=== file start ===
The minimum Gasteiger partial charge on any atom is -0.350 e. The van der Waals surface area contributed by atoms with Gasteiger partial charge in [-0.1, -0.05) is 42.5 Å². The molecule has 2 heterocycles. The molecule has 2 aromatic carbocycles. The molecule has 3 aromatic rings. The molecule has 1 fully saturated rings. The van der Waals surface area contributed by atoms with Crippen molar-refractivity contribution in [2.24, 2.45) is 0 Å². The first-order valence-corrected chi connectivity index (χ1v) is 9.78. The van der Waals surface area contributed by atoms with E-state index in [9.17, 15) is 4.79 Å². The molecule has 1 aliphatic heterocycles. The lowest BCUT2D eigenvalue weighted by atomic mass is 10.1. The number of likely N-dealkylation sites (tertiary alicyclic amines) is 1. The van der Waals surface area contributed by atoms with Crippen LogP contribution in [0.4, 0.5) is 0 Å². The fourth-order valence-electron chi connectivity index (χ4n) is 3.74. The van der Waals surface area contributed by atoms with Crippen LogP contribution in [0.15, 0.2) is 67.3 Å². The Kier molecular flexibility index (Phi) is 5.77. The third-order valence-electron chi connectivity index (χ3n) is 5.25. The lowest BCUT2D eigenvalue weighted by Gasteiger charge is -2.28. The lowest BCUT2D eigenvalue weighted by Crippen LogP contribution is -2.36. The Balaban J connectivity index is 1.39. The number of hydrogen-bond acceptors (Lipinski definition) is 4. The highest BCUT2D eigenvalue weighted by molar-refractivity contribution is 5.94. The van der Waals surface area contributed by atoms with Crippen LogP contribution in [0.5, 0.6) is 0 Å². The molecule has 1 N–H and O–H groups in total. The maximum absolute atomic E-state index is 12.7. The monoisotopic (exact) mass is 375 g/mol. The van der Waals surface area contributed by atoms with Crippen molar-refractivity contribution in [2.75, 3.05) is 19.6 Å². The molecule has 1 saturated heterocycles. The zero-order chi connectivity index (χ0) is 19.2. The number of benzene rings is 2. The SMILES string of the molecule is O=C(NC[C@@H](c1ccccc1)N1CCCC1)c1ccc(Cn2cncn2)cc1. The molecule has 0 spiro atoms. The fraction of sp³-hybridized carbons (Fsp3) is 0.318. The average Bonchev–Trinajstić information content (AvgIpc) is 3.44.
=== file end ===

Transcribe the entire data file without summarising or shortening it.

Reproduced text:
The minimum Gasteiger partial charge on any atom is -0.350 e. The van der Waals surface area contributed by atoms with Gasteiger partial charge in [-0.1, -0.05) is 42.5 Å². The molecule has 2 heterocycles. The molecule has 2 aromatic carbocycles. The molecule has 3 aromatic rings. The molecule has 1 fully saturated rings. The van der Waals surface area contributed by atoms with Crippen molar-refractivity contribution in [2.24, 2.45) is 0 Å². The first-order valence-corrected chi connectivity index (χ1v) is 9.78. The van der Waals surface area contributed by atoms with E-state index in [9.17, 15) is 4.79 Å². The molecule has 1 aliphatic heterocycles. The lowest BCUT2D eigenvalue weighted by atomic mass is 10.1. The number of likely N-dealkylation sites (tertiary alicyclic amines) is 1. The van der Waals surface area contributed by atoms with Crippen LogP contribution in [0.4, 0.5) is 0 Å². The fourth-order valence-electron chi connectivity index (χ4n) is 3.74. The van der Waals surface area contributed by atoms with Crippen LogP contribution in [0.15, 0.2) is 67.3 Å². The Kier molecular flexibility index (Phi) is 5.77. The third-order valence-electron chi connectivity index (χ3n) is 5.25. The lowest BCUT2D eigenvalue weighted by Gasteiger charge is -2.28. The lowest BCUT2D eigenvalue weighted by Crippen LogP contribution is -2.36. The Balaban J connectivity index is 1.39. The number of hydrogen-bond acceptors (Lipinski definition) is 4. The highest BCUT2D eigenvalue weighted by molar-refractivity contribution is 5.94. The van der Waals surface area contributed by atoms with Crippen LogP contribution in [0.5, 0.6) is 0 Å². The molecule has 1 N–H and O–H groups in total. The maximum absolute atomic E-state index is 12.7. The monoisotopic (exact) mass is 375 g/mol. The van der Waals surface area contributed by atoms with Crippen molar-refractivity contribution in [2.75, 3.05) is 19.6 Å². The molecule has 1 saturated heterocycles. The zero-order chi connectivity index (χ0) is 19.2. The number of benzene rings is 2. The SMILES string of the molecule is O=C(NC[C@@H](c1ccccc1)N1CCCC1)c1ccc(Cn2cncn2)cc1. The molecule has 0 spiro atoms. The fraction of sp³-hybridized carbons (Fsp3) is 0.318. The average Bonchev–Trinajstić information content (AvgIpc) is 3.44.